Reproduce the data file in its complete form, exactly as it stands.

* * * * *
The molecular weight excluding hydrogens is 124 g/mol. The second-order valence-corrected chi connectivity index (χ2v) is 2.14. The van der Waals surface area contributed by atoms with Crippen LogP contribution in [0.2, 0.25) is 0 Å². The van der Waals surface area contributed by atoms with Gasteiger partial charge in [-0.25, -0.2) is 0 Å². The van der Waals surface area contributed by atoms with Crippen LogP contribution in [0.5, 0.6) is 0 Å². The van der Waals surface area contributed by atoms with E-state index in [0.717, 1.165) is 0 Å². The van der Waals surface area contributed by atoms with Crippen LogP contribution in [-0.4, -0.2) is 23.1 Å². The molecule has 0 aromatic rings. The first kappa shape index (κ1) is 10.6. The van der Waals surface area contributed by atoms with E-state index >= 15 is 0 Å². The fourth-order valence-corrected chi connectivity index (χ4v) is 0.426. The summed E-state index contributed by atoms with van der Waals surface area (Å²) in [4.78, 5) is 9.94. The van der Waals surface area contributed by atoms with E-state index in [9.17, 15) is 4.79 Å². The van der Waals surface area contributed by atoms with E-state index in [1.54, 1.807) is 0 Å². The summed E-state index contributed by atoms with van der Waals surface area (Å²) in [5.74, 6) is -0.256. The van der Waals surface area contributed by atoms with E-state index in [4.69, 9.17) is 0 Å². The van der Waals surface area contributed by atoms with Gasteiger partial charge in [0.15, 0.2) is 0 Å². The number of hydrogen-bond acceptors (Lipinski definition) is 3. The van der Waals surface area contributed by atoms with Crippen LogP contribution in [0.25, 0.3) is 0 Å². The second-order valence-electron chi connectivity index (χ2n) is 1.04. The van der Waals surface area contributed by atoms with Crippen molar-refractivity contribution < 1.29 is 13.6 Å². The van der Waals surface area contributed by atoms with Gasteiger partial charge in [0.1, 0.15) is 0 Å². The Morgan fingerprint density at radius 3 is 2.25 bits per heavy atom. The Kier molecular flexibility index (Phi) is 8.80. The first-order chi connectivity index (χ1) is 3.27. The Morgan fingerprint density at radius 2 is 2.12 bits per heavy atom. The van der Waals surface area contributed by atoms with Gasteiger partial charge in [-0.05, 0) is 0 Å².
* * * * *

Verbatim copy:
The molecular weight excluding hydrogens is 124 g/mol. The second-order valence-corrected chi connectivity index (χ2v) is 2.14. The van der Waals surface area contributed by atoms with Crippen LogP contribution in [0.2, 0.25) is 0 Å². The van der Waals surface area contributed by atoms with Gasteiger partial charge in [-0.25, -0.2) is 0 Å². The van der Waals surface area contributed by atoms with Crippen LogP contribution in [0.5, 0.6) is 0 Å². The van der Waals surface area contributed by atoms with E-state index in [0.717, 1.165) is 0 Å². The van der Waals surface area contributed by atoms with Crippen LogP contribution in [-0.4, -0.2) is 23.1 Å². The molecule has 0 aromatic rings. The first kappa shape index (κ1) is 10.6. The van der Waals surface area contributed by atoms with E-state index >= 15 is 0 Å². The fourth-order valence-corrected chi connectivity index (χ4v) is 0.426. The summed E-state index contributed by atoms with van der Waals surface area (Å²) in [4.78, 5) is 9.94. The van der Waals surface area contributed by atoms with E-state index in [9.17, 15) is 4.79 Å². The van der Waals surface area contributed by atoms with E-state index in [1.54, 1.807) is 0 Å². The summed E-state index contributed by atoms with van der Waals surface area (Å²) in [5.74, 6) is -0.256. The van der Waals surface area contributed by atoms with E-state index in [4.69, 9.17) is 0 Å². The van der Waals surface area contributed by atoms with Gasteiger partial charge in [0.15, 0.2) is 0 Å². The number of hydrogen-bond acceptors (Lipinski definition) is 3. The van der Waals surface area contributed by atoms with Crippen LogP contribution in [0.25, 0.3) is 0 Å². The second-order valence-electron chi connectivity index (χ2n) is 1.04. The van der Waals surface area contributed by atoms with Crippen molar-refractivity contribution < 1.29 is 13.6 Å². The van der Waals surface area contributed by atoms with Gasteiger partial charge in [0.1, 0.15) is 0 Å². The Morgan fingerprint density at radius 3 is 2.25 bits per heavy atom. The Kier molecular flexibility index (Phi) is 8.80. The first-order chi connectivity index (χ1) is 3.27. The Morgan fingerprint density at radius 2 is 2.12 bits per heavy atom. The van der Waals surface area contributed by atoms with Gasteiger partial charge in [-0.05, 0) is 0 Å².